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Genealogists researching the multi-ethnic heritage of the Burgenland of Austria and adjoining areas of former West Hungary.

Subject: BB News No. 135 dtd December 31, 2004
Date: Fri, 31 Dec 2004 07:37:57 EST

(Our 9th Year-20 Pages/4 Email Sections Issued monthly by )
December 31, 2004
(c) 2004 G. J. Berghold-all rights reserved)



*BB Members-1179*Immigrant Surnames Listed- 4225*Query Board
Entries-3031*Newsletters Issued-135*Active Newsletter Subscribers-937*

RECIPIENTS PLEASE READ: You are receiving this email because you are a BB
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non-Burgenland family history. Appropriate comments and articles are appreciated.
Staff and web site addresses are listed at the end of newsletter section "C".
Notes and articles without a by-line are written by the editor and reflect his
views. Members please exchange data in a courteous and cooperative manner-not to
do so defeats the purpose of our organization.

This first section of our 4-section newsletter concerns:

1. Village Histories-Sankt Michael
2. Update On The Digitization Of Szentpeterfa Records
3. Name Day Calendars
4. The Polka Is Alive And Well In Nazareth, PA
5. Create A List Of Burgenland Village Histories?
6. Create A List Of Burgenland Church Histories?
7. Burgenland TV Series
8. Newsletter No. 134 Correction
9. San Francisco Café Vienna Website
10. Klaus Gerger To Visit Detroit


Once you have linked to a Burgenland village and searched our web pages and
archives for data, an excellent next step is to look for a village "chronik" or
history. Not an easy task unless you are visiting Burgenland and ask at your
village of origin if such a history is available. You may also hear of such
from a friend or relative or read about one in our articles. Please don't ask
us if one is available unless you've already searched our files. All we can do
is search the files ourselves and advise you to write the village civil office
(Gemeindeamt) to inquire if one is available. We can furnish the address of
any Burgenland Gemeindeamt but contacting them is up to you. Following is an
exchange where one of our members heard of a "chronik" for his village and asked
if we could help.

In a message dated 12/14/04, Frank J Jandrowitz writes:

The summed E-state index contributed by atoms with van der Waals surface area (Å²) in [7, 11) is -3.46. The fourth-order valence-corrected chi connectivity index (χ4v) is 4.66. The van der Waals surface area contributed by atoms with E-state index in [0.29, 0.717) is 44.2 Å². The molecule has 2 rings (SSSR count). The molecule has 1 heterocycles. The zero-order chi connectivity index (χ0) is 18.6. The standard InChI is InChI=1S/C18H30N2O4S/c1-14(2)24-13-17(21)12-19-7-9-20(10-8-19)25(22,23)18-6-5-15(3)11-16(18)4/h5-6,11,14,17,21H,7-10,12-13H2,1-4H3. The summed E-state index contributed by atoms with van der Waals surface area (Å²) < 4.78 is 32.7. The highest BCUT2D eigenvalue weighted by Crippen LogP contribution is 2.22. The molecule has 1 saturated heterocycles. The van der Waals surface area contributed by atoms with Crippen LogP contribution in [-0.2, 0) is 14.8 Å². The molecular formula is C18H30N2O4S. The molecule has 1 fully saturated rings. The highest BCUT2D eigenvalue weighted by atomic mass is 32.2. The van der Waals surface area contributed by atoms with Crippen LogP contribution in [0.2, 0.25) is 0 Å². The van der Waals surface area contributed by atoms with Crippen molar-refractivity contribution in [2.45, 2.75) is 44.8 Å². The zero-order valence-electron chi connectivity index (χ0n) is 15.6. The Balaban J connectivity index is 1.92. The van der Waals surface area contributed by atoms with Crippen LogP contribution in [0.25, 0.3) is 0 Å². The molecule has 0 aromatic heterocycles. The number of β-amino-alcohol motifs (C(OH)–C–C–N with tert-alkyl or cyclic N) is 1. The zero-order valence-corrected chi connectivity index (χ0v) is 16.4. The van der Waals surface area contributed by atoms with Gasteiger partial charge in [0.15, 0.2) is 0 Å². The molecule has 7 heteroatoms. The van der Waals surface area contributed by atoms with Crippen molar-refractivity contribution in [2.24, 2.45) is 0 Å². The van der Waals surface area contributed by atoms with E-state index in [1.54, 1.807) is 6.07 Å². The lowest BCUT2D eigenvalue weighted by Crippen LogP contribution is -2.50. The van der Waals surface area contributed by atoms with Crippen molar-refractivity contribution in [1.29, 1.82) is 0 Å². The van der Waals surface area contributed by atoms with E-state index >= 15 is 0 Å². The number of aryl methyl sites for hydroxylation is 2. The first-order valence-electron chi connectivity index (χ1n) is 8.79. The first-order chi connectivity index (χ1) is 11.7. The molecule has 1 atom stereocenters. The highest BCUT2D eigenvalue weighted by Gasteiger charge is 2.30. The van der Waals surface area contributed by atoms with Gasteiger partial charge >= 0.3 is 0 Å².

In doing research on my family (Jandrisevits) who are from Sankt Michael, I
have come across a book that could be helpful. It is entitled "Chronik der
Martgeneide Sankt Michael." It was authored by Margarete Matisovits. I'm not sure
of the publisher or date of publication. I suspect it is only available in
German. Could you guide me as to where to find the book? As always I appreciate
the BB. What a treasure the organization is to its members.

Reply-Frank, these village "chroniks" (histories) are treasures, some better
than others, depending on the scholarly attributes of the author. Nonetheless
they are all excellent sources of information often listing inhabitants at
points in time. They often include whatever is available concerning the founding
of the village and early history. They are always in German-I know of not one
that has ever been translated-nor do I know how many villages have ever issued
them-I'd guess maybe 100 considering the size of the approximately 425
Burgenland villages.

They are locally published in small quantities and soon sell out although I
have found a few still available in my travels. I do not know of the one for
Sankt Michael (History of the Market Community of St. Michael), which is in the
district of Güssing. You'll never find copies from any book source so I'd look
to the village civil office-Gemeindeamt. When I've found them, I often found
them there. You may wish to write and inquire if they still have copies. The
address for the one in Sankt Michael is:

Hauptplatz 8
7535 St Michael im Burgenland

I'm also copying Klaus Gerger who may have some thoughts on this. I've often
suggested that some source in Burgenland should make a business (some book